Alberta farmers, agronomists and entomologists reported flea beetle infestations during this week’s bug chat on Twitter — but so far spraying isn’t widespread.
Farmers around New Norway and Viking wrote that they were seeing flea beetles in the area, but canola crops seem to be outgrowing the damage.
Lisa Anderson, a sales representative with DuPont Pioneer, wrote she was seeing striped flea beetle in the Minburn area, but no spraying yet.
Keith Gabert, the Canola Council of Canada’s agronomist at Innisfail, Alta., wrote there was widespread flea beetle feeding from Oyen to Red Deer, but damage has been limited.
But farmers should watch for more flea beetle activity after cool and rainy weather, Gabert wrote.
Canola growers who are unsure about whether they should spray can use the Canola Council’s five-step decision making tool.
Cutworm reports coming in
Scott Meers, Alberta Agriculture and Rural Development’s entomologist at Brooks, reported he was hearing about pale western, dingy, dark-sided and red-backed cutworms. Recent cutworm reports in Alberta are not army cutworms, he wrote.
Anderson also reported seeing pale western and glassy cutworms in the Minburn area. Farmers participating in the chat reported few cutworms and no spraying so far.
Meers wrote there was no severe cutworm damage, except for the odd case.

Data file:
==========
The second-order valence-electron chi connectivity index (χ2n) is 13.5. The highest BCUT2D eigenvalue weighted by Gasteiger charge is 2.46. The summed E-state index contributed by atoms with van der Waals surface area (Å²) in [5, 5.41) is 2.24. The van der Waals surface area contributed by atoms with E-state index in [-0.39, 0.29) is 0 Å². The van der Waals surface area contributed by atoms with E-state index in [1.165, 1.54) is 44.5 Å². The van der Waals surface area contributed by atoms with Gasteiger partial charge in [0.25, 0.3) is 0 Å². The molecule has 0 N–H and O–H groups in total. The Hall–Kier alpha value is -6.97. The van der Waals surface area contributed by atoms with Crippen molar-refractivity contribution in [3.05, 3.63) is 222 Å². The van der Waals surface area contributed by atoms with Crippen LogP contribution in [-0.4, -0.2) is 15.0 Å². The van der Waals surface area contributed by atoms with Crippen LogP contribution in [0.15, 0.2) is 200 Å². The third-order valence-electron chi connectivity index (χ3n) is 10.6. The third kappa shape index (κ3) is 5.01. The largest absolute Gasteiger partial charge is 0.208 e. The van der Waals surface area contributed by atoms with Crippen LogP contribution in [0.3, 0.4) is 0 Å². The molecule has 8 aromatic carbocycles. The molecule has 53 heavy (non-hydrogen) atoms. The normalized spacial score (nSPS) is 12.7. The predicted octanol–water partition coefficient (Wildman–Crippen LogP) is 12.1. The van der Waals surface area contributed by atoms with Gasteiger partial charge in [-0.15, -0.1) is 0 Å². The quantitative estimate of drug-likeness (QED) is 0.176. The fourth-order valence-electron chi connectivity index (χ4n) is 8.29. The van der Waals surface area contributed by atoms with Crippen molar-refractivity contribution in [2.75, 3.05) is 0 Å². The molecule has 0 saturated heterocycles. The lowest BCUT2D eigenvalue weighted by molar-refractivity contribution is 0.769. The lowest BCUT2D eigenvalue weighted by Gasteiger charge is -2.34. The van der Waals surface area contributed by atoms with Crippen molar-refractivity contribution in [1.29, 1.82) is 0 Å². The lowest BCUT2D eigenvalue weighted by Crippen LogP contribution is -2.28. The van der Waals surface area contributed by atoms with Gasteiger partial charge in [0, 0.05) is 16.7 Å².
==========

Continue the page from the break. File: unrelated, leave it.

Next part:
But farmers should still scout for cutworm damage. Cutworm feeding at emergence can leave half of a canola cotyledon on the soil surface, Gabert wrote.
Gabert suggests scouting weeds and volunteers for cutworms before the crop emerges. Last week he and Dan Orchard found cutworm on lamb’s-quarters in the Vegreville area.
Farmers scouting for cutworms should dig around the perimeter of any bare patches. Cutworms are found just below the soil surface. The best time to spray is in the evening or at night.
Diamondback, aster leafhoppers not problem so far
Scott Keller, a farmer near New Norway, wrote that he wasn’t catching diamond back moths in his traps this spring. Meers wrote that very few diamond back moths are showing up in traps provincewide.
Meers has also been monitoring aster leafhoppers, the insects that spread aster yellows in canola.
Some leafhoppers are showing up in traps in central Alberta, but Meers wrote that until recently wind trajectories were not coming from high-risk areas. For an aster yellow outbreak to occur, winds must carry infected leafhoppers from high-risk areas.
“So far this year is shaping up to be lower risk for aster yellows infections in canola but time will tell,” wrote Meers.
The next Alberta bug chat is slated for Wednesday (June 12) at 10 a.m. MDT. Tune in by following #ABbugchat on Twitter, or entering #ABbugchat at tweetchat.com.
— Lisa Guenther is a field editor for Grainews at Livelong, Sask. Follow her @LtoG on Twitter.